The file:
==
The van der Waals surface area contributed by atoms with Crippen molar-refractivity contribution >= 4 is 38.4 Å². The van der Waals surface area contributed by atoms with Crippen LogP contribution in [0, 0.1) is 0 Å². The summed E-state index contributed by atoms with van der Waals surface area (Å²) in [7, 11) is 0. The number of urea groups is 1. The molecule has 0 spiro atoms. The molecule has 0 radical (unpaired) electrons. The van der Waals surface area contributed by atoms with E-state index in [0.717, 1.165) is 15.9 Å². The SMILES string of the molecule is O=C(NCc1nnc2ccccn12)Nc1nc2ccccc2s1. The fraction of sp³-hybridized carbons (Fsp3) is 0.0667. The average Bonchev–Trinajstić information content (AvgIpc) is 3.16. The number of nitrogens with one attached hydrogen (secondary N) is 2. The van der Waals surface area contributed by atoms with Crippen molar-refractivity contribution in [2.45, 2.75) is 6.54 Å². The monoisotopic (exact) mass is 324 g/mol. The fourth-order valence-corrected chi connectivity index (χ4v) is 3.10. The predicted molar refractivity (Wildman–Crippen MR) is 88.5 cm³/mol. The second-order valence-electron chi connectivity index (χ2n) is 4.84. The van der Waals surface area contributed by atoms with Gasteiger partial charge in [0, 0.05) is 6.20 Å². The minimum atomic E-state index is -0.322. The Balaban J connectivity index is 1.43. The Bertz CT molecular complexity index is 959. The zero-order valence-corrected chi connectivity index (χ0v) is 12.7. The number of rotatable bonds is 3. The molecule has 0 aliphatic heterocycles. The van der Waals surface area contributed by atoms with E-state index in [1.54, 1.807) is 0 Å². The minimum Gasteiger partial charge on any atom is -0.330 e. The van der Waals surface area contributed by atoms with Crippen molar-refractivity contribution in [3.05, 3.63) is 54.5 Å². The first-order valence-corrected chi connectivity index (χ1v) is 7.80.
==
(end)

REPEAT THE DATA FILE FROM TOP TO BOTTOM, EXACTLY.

The van der Waals surface area contributed by atoms with Crippen molar-refractivity contribution >= 4 is 38.4 Å². The van der Waals surface area contributed by atoms with Crippen LogP contribution in [0, 0.1) is 0 Å². The summed E-state index contributed by atoms with van der Waals surface area (Å²) in [7, 11) is 0. The number of urea groups is 1. The molecule has 0 spiro atoms. The molecule has 0 radical (unpaired) electrons. The van der Waals surface area contributed by atoms with E-state index in [0.717, 1.165) is 15.9 Å². The SMILES string of the molecule is O=C(NCc1nnc2ccccn12)Nc1nc2ccccc2s1. The fraction of sp³-hybridized carbons (Fsp3) is 0.0667. The average Bonchev–Trinajstić information content (AvgIpc) is 3.16. The number of nitrogens with one attached hydrogen (secondary N) is 2. The van der Waals surface area contributed by atoms with Crippen molar-refractivity contribution in [2.45, 2.75) is 6.54 Å². The monoisotopic (exact) mass is 324 g/mol. The fourth-order valence-corrected chi connectivity index (χ4v) is 3.10. The predicted molar refractivity (Wildman–Crippen MR) is 88.5 cm³/mol. The second-order valence-electron chi connectivity index (χ2n) is 4.84. The van der Waals surface area contributed by atoms with Gasteiger partial charge in [0, 0.05) is 6.20 Å². The minimum atomic E-state index is -0.322. The Balaban J connectivity index is 1.43. The Bertz CT molecular complexity index is 959. The zero-order valence-corrected chi connectivity index (χ0v) is 12.7. The number of rotatable bonds is 3. The molecule has 0 aliphatic heterocycles. The van der Waals surface area contributed by atoms with E-state index in [1.54, 1.807) is 0 Å². The minimum Gasteiger partial charge on any atom is -0.330 e. The van der Waals surface area contributed by atoms with Crippen molar-refractivity contribution in [3.05, 3.63) is 54.5 Å². The first-order valence-corrected chi connectivity index (χ1v) is 7.80.